Digital Cinematography For over a century motion picture have entertained the masses, allowing people to view life taking place on a large screen. For the majority of this time these movies were shot using the same film found in photographic cameras. Technology always seems to take over and the film industry seems poised to be the next target. With digital picture acquisition getting better everyday, movies are beginning to be shot completely digital. There are a number of plusses and minuses

  • Sound 101 Essay

    1180 Words  | 3 Pages

    Cinematography 101: Ushering students into the world of the cinematographer through hands-on sessions with the camera operator’s essential tools in telling a visual story, including who’s who on set and what they do. It’s an exploration of fundamental camera principles, types, formats and operations, shot selection and rules for continuity and screen direction, plus that most crucial element, the basics of lighting—the nature and quality of light itself and how to sculpt it. Sound 101: Introducing

  • In Time Cinematography

    774 Words  | 2 Pages

    just left with two hours, he ran away with a hostage which is Sylvia Weiss. In this interrogation scene, the power of a system and ignorant society was shown with cinematography, mise-en-scene, sound and lightings. In the interrogation scene, where Will asks Raymond about why is he investigating a murder in Ghetto, Niccol uses cinematography as well as the costume to show that the power of the system is more powerful than justice. Niccol uses high angle shot and low angle shot to contrast the value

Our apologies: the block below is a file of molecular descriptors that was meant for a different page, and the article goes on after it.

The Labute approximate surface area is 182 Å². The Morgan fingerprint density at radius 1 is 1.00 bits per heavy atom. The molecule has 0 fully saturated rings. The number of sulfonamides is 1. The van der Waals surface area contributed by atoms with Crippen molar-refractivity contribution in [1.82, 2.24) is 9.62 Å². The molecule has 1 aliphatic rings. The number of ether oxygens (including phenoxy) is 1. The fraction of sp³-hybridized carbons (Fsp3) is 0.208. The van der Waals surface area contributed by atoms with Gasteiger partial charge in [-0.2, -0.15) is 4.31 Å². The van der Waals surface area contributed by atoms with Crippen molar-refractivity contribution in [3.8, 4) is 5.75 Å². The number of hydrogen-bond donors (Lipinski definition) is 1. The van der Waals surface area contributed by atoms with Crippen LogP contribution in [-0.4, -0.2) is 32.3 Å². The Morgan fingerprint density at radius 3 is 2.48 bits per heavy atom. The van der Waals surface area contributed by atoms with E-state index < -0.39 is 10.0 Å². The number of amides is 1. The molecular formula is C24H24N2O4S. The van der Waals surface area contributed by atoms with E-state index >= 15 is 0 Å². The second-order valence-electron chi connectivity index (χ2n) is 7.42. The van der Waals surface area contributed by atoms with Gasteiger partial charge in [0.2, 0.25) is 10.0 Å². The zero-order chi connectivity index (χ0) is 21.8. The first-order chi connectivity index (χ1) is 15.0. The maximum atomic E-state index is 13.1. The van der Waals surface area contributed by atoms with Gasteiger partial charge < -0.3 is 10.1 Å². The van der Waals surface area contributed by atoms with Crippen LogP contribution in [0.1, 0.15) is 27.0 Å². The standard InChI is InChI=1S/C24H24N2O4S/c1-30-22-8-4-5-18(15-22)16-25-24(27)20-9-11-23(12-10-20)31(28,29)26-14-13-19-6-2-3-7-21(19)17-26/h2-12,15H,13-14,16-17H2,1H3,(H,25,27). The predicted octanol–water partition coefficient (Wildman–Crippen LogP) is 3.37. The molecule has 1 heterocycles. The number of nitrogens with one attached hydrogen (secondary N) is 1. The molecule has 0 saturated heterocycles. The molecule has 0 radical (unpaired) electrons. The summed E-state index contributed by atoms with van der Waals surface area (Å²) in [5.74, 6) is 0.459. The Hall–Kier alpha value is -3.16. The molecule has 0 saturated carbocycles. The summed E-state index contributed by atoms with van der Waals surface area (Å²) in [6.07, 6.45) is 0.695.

• Mise En Scene In Silverado

    1151 Words  | 3 Pages

    During a movie, many actions go unnoticed by the typical viewer. However, while watching a movie, many terms emerge that can label each dynamic aspect of a movie. Knowing and looking for these names can change a viewers experience into a form of acknowledging and appreciating the cinematic arts. Following terms such as panning, mise en scene, and zoom are some examples of these labels. These are just a few of many terms can be seen throughout one movie. One very powerful component of film is panning

  • The Language of New Media by Lev Manovich

    1019 Words  | 3 Pages

    foreseen. Because if this, the transformation and impact was not recorded systematically. With the rise of cinema, a new artistic language was born: cinematography. Even though Manovich criticizes that it was not recorded, we need a form of hindsight to see its importance and its consequences before being able to make an educated judgement about cinematography which will shape the recording of it. Manovich tries to provide “a potential map of what the field could be” (ibid, pg.11) back in 2001. I think